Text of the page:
By David Ignatius
Sunday, September 12, 2010; A25
Avisitor to U.S. military bases in Afghanistan sees lots of PowerPoint slides that purport to show progress is being made, despite setbacks. But two studies deepened my worries that the current strategy, without adjustments, will not achieve its goal of transferring responsibility to the Afghan government starting next July.
These reports are important because they go to the central premise -- namely, that Afghan security forces and governance institutions can be improved in time to make a gradual handover work. Looking at the studies, I scratch my head and wonder whether, as in the old joke about the Maine farmer who is asked for directions, the correct answer about our ambitious Afghanistan itinerary may be: "You can't get there from here." If that's so -- if there are basic weaknesses in plans for governance and training -- then President Obama and his commanders should make adjustments before it's too late.
Let's start with governance: It was disturbing, to put it mildly, to watch President Hamid Karzai in Kabul baldly dismissing corruption allegations on the very day depositors were fleeing a partly family-owned bank with a history of dubious loans. His critics were bandits, Karzai said indignantly, and he likened the arrest of an allegedly corrupt palace official to "Soviet" tactics.
I don't remember even Presidents Ngo Dinh Diem and Nguyen Van Thieu in South Vietnam being quite so cavalier about criticism. But such is the power of weakness: Afghanistan is so precarious that Karzai apparently assumes the United States has no alternative but to stick with him.
One study, shared with the military, shows how our alliance with the Karzai government undermines efforts to stabilize Kandahar and Helmand provinces, the two key battlegrounds. The study summarized polling interviews done in June among 552 men in those two provinces by the International Council on Security and Development and its president, Norine MacDonald.
The numbers, while not strictly scientific, are a catalog of bad news: Seventy percent of those surveyed said that Afghan government officials in their area are making money from drug trafficking; 64 percent said that these local officials are linked to the insurgency; 74 percent worry about feeding their families.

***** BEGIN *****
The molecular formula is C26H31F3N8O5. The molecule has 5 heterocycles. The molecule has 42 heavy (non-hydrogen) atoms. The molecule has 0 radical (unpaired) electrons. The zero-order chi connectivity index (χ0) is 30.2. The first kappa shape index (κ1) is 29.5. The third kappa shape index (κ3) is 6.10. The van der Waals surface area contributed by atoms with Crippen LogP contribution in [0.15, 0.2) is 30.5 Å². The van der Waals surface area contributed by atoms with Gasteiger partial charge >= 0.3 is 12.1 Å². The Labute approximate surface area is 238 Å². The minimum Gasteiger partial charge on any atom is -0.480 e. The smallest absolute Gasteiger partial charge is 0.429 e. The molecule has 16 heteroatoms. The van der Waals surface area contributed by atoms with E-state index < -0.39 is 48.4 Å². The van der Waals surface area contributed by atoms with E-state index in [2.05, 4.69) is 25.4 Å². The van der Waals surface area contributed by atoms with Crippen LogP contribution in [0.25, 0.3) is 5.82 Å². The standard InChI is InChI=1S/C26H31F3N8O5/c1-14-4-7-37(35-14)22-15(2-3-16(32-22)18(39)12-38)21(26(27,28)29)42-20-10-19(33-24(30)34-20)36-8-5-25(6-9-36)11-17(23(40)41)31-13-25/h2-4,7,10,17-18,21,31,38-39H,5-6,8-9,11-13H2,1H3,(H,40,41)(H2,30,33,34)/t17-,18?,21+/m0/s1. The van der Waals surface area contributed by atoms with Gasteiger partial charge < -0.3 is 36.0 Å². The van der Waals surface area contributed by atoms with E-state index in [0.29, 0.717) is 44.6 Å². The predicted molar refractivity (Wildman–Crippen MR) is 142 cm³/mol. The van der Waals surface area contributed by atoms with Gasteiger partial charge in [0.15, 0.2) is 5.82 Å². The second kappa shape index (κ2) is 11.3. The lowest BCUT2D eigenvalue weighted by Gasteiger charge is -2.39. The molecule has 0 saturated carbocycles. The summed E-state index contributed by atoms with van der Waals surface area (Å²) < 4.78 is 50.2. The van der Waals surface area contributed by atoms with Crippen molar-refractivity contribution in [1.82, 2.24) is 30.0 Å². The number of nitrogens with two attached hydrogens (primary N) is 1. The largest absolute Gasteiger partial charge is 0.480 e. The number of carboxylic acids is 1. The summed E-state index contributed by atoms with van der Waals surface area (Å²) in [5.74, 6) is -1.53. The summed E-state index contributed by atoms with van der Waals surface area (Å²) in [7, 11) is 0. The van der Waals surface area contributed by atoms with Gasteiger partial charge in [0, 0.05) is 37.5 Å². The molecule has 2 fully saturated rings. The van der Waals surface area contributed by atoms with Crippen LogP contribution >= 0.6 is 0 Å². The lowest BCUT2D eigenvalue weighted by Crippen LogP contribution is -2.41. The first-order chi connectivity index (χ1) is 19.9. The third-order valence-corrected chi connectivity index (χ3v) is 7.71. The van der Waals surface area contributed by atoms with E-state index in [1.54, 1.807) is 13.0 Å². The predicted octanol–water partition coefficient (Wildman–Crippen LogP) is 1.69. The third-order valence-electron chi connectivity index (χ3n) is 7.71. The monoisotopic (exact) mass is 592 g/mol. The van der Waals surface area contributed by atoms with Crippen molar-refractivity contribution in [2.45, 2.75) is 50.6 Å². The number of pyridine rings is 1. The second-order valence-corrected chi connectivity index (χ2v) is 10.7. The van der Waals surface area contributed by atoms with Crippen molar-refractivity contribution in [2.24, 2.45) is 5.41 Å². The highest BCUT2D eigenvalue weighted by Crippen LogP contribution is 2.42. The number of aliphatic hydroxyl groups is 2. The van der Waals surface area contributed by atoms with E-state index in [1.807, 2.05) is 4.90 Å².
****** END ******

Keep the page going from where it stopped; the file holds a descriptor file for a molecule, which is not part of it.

Is the U.S.-led coalition helping fix these problems of bad governance? Not according to these residents of Helmand and Kandahar: 68 percent said that NATO forces aren't protecting the local population; 70 percent said that military operations in their area are bad for the Afghan people; in Marja, where the United States conducted its ballyhooed campaign in February to install "government in a box," a stunning 99 percent said that such military operations are bad.
Summary: The harder the U.S. military fights to shore up Karzai's government in these key areas of the south, the more unpopular it seems to be. This problem must be fixed, somehow. (I asked Gen. David Petraeus, the U.S. commander, about this study; he said that he was aware of it but noted the small sample size.)
A second study highlighted the other big "tent pole" in the U.S. strategy -- the plan to rapidly create a 306,000-member Afghan national army and police. The numbers came from Lt. Gen. William Caldwell, who recently took over the training mission in Kabul.
Caldwell noted that last September, at a time commanders were touting the training strategy, the Afghan army was shrinking because of attrition. Caldwell has raised the pay, especially for the notoriously corrupt police, so they now make roughly as much as Taliban fighters. Partly as a result, attrition fell among the so-called "ANCOP" national police from an annualized rate of about 100 percent last December to roughly 25 percent in March. But the rate bounced back to nearly 50 percent in July.
Attrition is so high, says Caldwell, partly because the operating tempo is so intense. It's a vicious cycle: The national police fight far from home, often in units that have been cobbled together; they get demoralized and quit; more recruits are rushed in to fill the gaps and sent off on faraway missions; they get frustrated and quit, and so on. Caldwell says he wants to "professionalize" the force, but in a country with more than 70 percent illiteracy, that's the work of a generation.
An interim review of the Afghanistan strategy is scheduled for December: The White House wants "fine-tuning, rather than changing the channel." Fair enough, so long as officials end up with a clear and pragmatic picture of where they're going.
"Hard is not hopeless," as Petraeus likes to say, but a strategy shouldn't be immovable, either.